After the end of World War 2, Remembrance Day parades of veterans to honor their fallen comrades were resumed in Bermuda (and all other British Commonwealth Countries), to honor those who fell in both the Great War and World War 2. More than 35 Bermudian men died for Britain in World War 2. Bermuda veterans of World War 2 who died and lived were mostly in the Bermuda Home Guard or serving abroad in the British Army (Mostly Caribbean Regiment or Lincolnshire Regiment), Royal Navy, Royal Marines, Merchant Navy, Royal Air Force, Royal Canadian Air Force, Royal Canadian Navy and, as was the case of a few, the US Armed Forces. Also in the Second World War, 29 Bermudian women served overseas. In Bermuda, as at November 11, 2008, there were 183 living registered veterans and 78 widows of veterans (but numbers have shrunk significantly since then). The Home Guard were joined by Bermudians working in Royal Naval Dockyard. The latter helped keep the Atlantic supply lines open, ensuring Bermudians, American, British and Canadian forces then stationed in Bermuda received essential supplies.
Senior Government officials, including Premier, Leader of the Opposition, Chief of Police, Chief Fire Officer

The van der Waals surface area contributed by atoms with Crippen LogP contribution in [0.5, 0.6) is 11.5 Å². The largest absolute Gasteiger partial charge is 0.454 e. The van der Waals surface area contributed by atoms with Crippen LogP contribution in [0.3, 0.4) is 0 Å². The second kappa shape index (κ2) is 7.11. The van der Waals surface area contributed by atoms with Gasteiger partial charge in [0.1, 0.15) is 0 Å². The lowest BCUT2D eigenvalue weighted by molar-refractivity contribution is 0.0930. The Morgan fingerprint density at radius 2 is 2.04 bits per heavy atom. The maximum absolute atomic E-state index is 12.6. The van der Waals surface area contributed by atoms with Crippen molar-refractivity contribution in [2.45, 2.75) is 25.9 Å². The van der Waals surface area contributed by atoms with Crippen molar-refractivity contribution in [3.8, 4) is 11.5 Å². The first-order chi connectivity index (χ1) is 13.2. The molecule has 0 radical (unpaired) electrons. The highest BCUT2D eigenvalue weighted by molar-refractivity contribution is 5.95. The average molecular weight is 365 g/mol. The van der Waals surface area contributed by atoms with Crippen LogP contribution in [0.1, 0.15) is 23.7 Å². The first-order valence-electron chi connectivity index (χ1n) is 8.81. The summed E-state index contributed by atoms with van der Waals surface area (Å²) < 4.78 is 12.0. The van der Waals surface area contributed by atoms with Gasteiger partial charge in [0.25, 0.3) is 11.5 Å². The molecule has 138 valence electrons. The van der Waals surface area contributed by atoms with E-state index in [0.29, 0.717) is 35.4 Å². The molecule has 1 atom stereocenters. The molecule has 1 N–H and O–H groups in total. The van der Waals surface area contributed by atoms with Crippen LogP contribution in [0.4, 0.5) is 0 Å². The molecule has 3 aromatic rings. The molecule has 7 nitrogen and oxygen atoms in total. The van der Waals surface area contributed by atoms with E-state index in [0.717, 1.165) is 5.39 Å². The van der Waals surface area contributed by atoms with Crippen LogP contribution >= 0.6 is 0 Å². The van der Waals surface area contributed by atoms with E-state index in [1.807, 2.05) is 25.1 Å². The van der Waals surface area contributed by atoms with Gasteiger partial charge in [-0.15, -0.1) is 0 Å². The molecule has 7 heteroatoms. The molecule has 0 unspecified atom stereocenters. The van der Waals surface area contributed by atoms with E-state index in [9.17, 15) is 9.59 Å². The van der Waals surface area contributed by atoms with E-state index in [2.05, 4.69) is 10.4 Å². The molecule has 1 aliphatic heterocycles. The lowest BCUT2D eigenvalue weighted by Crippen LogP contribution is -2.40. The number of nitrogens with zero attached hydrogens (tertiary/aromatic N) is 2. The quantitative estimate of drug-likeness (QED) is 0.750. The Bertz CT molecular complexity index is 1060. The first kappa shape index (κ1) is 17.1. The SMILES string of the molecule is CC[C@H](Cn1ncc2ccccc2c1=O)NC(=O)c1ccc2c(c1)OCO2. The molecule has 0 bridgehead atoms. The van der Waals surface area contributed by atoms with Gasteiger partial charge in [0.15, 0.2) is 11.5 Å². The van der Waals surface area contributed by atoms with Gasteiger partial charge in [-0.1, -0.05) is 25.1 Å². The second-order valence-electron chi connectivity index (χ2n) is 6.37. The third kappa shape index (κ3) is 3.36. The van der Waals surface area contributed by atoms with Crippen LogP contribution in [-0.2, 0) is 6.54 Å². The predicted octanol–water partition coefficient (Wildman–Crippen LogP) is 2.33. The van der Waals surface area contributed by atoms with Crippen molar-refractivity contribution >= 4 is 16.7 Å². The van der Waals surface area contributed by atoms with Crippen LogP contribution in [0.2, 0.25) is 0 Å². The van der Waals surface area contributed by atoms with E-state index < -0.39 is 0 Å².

2013 Bermuda War Veterans on parade on Remembrance Day
Bermudians also served in the Korean War of the 1950s (but with US Forces). Only one Bermudian (not just born in Bermuda but also of Bermudian parents or parent or elsewhere, again with a Bermudian parent, see Citizenship) is known to have served in later British military conflicts such as Suez, Kenya, Iraq and Afghanistan (also now part of Remembrance Day in the United Kingdom). He is Major General Glyn Gilbert, CB, MC, served in the British Army in post war conflicts in Palestine, Malaya and Cyprus. For details of his life and military successes see http://en.wikipedia.org/wiki/Glyn_Gilbert.
Bermuda's new war memorial (see photo above, left), announced on November 10, 2009, which replaced the older Cenotaph (above, right) as the centerpiece of the remembrance, was completed in November 2010 by the Ministry of Public Works. It sits on the Cabinet Grounds just east of the Cenotaph and contains the names of almost 3,000 Bermudian men and women who served in the two World Wars. Names are inscribed on seven highly polished black granite slabs and a diamond emblem in gold leaf beside a name indicates that the serviceman or servicewoman is on the roll of honour and lost their lives in wartime service. A fountain in front of the memorial is made of a granite base and a highly-polished pink granite ball which is the same stone used in the Anglican Cathedral in Hamilton. Seating is provided at the memorial and it is a serene place where surviving War Veterans, their children or grandchildren other other relatives, members of an appreciative public and visitors may gather to reflect upon and pay respect to those who served our Island so heroically during the Great Wars.